The Paradox of Instagram
Without a doubt, Instagram is one of the most exciting social media platforms anywhere. It is now ranked the number two most active social media platform by number of users (just behind Facebook) with over 600 million participants.
As a photographer who has been slowing building a following on Instagram over the last three years, I have a love-hate relationship with the app. “Hate” might be a bit of a strong word choice in that last statement, but you get the point. Trust me, I spend way too much time on Instagram. They have me hooked. On the one hand, it is inspiring to see an incredible number of amazing images on my Instagram feed each day. I tend to follow a lot of my fellow pro photographers, who post some top-notch images. In addition, there are a large number of amateur photographers creating incredible work, and in some cases their images are better than a lot of pro photographers.
Instagram is a hot topic among pro photographers. When I get together with my peers, it is the rare meeting where Instagram is not mentioned or discussed. For some pro photographers, mostly those with large numbers of followers, Instagram has been a huge boon to their career. For other pro photographers, it has been a burden, a source of frustration, or just another form of marketing.
Before Instagram, there was the feeling that the pecking order in photography was based on a meritocracy—by this I mean that those who held the purse strings, and who also knew a lot about photography and what constituted excellent photography, chose the best photographer for each assignment. Instagram has flipped that script to some degree because it often rewards images that are good but not those that rise to a whole other level of excellence, which is why it is intensely debated and discussed among working pro photographers.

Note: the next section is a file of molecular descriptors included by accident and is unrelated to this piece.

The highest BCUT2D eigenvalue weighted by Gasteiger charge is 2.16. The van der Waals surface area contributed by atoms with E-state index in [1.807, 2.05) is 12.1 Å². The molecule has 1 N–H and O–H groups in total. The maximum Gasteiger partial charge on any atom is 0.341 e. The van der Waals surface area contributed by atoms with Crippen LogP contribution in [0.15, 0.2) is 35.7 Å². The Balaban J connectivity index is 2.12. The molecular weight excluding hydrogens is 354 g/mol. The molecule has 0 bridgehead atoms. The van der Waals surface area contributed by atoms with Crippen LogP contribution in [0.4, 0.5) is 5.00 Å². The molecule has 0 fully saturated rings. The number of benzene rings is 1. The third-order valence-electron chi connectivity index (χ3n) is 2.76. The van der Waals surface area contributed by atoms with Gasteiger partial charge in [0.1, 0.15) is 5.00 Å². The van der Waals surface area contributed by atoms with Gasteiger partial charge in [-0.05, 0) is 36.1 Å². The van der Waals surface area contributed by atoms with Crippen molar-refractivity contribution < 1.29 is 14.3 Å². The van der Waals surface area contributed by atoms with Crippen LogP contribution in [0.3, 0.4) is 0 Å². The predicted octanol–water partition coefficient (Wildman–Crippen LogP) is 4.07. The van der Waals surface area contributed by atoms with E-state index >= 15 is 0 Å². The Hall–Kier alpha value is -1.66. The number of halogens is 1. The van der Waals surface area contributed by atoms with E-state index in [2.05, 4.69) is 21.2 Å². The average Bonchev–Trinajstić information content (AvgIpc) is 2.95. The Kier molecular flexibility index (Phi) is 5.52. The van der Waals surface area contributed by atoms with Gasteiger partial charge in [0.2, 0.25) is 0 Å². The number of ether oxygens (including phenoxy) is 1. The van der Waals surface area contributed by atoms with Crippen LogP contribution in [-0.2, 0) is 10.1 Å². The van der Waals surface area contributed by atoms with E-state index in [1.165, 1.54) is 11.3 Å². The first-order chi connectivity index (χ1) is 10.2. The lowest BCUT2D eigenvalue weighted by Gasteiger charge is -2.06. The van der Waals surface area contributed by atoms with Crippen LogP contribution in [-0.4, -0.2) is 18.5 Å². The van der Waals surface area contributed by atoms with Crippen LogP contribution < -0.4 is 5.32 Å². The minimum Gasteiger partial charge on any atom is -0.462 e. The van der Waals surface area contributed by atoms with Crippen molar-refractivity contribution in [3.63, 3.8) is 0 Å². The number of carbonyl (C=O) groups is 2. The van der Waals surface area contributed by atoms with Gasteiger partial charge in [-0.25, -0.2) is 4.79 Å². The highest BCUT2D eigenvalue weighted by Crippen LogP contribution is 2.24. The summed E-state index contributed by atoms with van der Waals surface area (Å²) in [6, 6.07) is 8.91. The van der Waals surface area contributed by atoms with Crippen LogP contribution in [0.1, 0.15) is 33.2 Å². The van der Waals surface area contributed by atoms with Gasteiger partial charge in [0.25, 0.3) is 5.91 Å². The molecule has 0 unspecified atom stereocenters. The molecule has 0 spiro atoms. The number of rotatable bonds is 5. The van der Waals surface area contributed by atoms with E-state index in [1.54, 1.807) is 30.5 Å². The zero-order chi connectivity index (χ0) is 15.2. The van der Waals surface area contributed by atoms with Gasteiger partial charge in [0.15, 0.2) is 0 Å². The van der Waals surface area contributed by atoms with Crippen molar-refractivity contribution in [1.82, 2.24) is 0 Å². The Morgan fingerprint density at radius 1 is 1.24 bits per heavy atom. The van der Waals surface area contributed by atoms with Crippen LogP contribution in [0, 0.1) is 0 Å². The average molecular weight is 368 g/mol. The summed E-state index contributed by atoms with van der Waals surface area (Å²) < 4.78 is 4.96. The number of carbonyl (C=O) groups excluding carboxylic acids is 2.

I will parse my words here carefully as many might take issue with that last statement and I don’t want to sound like a whining voice, moaning about my lack of followers. I know among pro photographers, who are a pretty discerning bunch, that quite a few of us have realized this fact: that our best images rarely get as many likes as our B-grade images, which are some times tailored just for Instagram. My best images, those that are the best I have ever created in 20 years of working as a full-time pro, always seem to get less likes than an average image with some fancy lighting or a landscape reflection in a lake.
As an example, below are two of my images that were posted to my account @michaelclarkphoto. The left image is a cool image of a windsurfer, which was shot from a helicopter. It is a decent image, and an interesting perspective, but by no means is it out of this world incredible. On the right is one of the best images I have ever produced. It is an image that draws you in and forces you to look hard, and the lighting in this image took years to develop. Yet, the far superior ice climbing image got less than half the number of likes as the windsurfing image.
This is but one example, but I have seen this over and over, not just on my own account but on other major Instagram accounts that I post to. On other accounts, I have regularly seen my best images get 1/5th the number of likes as some of my more pedestrian images have. I have also seen world famous photographers post “once-in-a-lifetime” images that barely get a yawn, but the next image posted of a Lilly pond gets more than twice as many likes.
That begs the question, “What is going on here?”